In Detroit, a city on the brink of bankruptcy, any money-making idea is considered, no matter how wild.
That's why the seeming unlikely possibility of selling off Renoirs, van Goghs and other prized works from the collection of the world-class Detroit Institute of Arts in order to make some quick cash isn't dismissed. Instead, over the last day, it's been discussed, decried and determined by some to be not such a bad idea, though the museum argues that it can't and won't sell off its artworks.
A spokesman for Emergency Manager Kevyn Orr, who was appointed to run the city by the governor this year in the midst of a severe financial emergency, told the Detroit Free Press Thursday the DIA must be considered as one of the city's assets. Spokesman Bill Nowling said some creditors had already asked if the collection was on the bargaining table.
“The creditors can really force the issue,” Nowling told the paper. “If you go into court, they can object and say, ‘Hey, I’m taking a huge haircut, and you’ve got a billion dollars' worth of art sitting over there.’"
Though there aren't existing plans to start selling off paintings, WXYZ reports Orr is having DIA works appraised in addition to other assets in the city.
"While there is no plan to sell any assets, it is possible that the city’s creditors could demand the city use its assets to settle its debts," read a statement released by Nowling. "The emergency manager has alerted certain assets, including the DIA, that they might face exposure to creditors should the city be forced to seek Chapter 9 bankruptcy protection. This is a precautionary measure."
The museum has been run by a nonprofit authority for the last 15 years, but the city owns the building and collection. If an art sale became a reality, the museum's reputation would be compromised, likely hindering its ability to collect, host lauded traveling exhibitions or fundraise. It could also be subject to lawsuits from art donors.
According to the Detroit News, the DIA hired a lawyer for counsel on how best to protect the collection. In a statement Friday, the museum said it cannot sell art under standards required by the public trust:
The DIA strongly believes that the museum and the City hold the museum’s art collection in trust for the public. The DIA manages and cares for that collection according to exacting standards required by the public trust, our profession and the Operating Agreement with the City. According to those standards, the City cannot sell art to generate funds for any purpose other than to enhance the collection. We remain confident that the City and the emergency financial manager will continue to support the museum in its compliance with those standards, and together we will continue to preserve and protect the cultural heritage of Detroit.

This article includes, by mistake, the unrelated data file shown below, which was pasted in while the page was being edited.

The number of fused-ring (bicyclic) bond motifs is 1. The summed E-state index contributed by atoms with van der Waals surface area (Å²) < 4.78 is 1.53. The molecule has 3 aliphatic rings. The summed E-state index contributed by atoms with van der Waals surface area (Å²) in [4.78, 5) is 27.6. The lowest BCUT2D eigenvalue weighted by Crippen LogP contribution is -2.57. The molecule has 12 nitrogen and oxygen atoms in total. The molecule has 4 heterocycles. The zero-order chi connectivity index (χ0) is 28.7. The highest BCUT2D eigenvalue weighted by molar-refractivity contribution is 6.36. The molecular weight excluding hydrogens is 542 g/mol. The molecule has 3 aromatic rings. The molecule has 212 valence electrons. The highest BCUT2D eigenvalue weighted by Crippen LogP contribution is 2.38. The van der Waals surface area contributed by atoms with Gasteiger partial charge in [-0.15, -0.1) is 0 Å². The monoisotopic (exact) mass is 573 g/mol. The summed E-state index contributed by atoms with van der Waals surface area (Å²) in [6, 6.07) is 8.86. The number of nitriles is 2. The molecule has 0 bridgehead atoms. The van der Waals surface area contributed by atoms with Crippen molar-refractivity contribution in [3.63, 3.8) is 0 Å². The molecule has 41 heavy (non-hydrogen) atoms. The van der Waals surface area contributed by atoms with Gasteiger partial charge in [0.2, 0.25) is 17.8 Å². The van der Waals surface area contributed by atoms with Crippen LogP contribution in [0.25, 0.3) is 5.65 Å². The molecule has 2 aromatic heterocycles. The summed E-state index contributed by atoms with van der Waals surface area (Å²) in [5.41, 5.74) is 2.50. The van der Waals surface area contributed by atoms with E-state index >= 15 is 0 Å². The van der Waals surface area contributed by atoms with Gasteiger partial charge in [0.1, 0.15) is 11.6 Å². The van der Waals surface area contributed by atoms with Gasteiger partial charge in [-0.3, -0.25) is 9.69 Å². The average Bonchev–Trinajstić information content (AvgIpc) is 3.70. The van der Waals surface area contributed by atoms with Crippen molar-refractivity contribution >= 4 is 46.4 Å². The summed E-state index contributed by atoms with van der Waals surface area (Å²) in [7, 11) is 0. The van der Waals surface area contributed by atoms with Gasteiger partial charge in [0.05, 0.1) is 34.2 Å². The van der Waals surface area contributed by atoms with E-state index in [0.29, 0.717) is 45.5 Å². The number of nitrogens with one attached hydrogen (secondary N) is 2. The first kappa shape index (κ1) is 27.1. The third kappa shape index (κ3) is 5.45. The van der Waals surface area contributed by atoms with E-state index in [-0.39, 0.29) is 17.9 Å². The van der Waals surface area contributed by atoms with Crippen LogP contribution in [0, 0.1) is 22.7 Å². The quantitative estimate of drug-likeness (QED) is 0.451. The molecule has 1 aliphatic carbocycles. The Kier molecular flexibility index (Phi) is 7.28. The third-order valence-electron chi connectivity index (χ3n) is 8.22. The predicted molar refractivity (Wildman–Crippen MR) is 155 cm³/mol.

The museum's post on Facebook had more than 1,700 likes and 100 comments in an hour, with many outraged at the idea of selling the city's art.
"This proposal to sell the collection at the DIA is an attempt to vaporize our heritage, dissolve our legacy and liquidate our inheritance. It is short-sighted and shameful. It is an affront to the founders, the donors and the estates of the ancestors who built the collection," wrote commenter Ka Fields.
Part of the indignation appears to stem from a feeling that it's not just Detroit's treasure to give away. Last year, residents of the metro area's Wayne, Macomb and Oakland Counties voted in favor of a 10-year tax millage expected to raise $23 million after the museum said it was in danger of making cuts to staff and open hours without dollars from its suburban neighbors. Now, the museum is free to residents of all three counties.
Similar sentiments prevailed on Twitter, though there were others who thought it wasn't the worst plan Detroit's had yet. Story continues below.
In a mandated report to Michigan's Department of Treasury earlier this month, Orr found the city to be more than $14 billion in debt with a budget deficit that could top $380 million by July.
According to Crain's Detroit Business, a 2004 report put the collection's worth at over $1 billion. At the request of the Free Press, art dealers estimated the value of 38 significant pieces from the DIA's collection at $2.5 billion, with the caveat that, as works of this esteem don't often come up for sale, it's educated guessing.
While those masterpieces include works by the likes of Pieter Bruegel the Elder, Henri Matisse, Rembrandt Harmenszoon van Rijn, Albrecht Dürer, Edgar Degas, Pablo Picasso and thousands more spanning millennia, perhaps most iconic for the museum are the "Detroit Industry" frescoes that adorn the Rivera Court. Celebrating the city's workers and history of manufacturing, Diego Rivera's murals are literally part of the walls, and as fundamental to the museum as many seem to think the museum is to the city.
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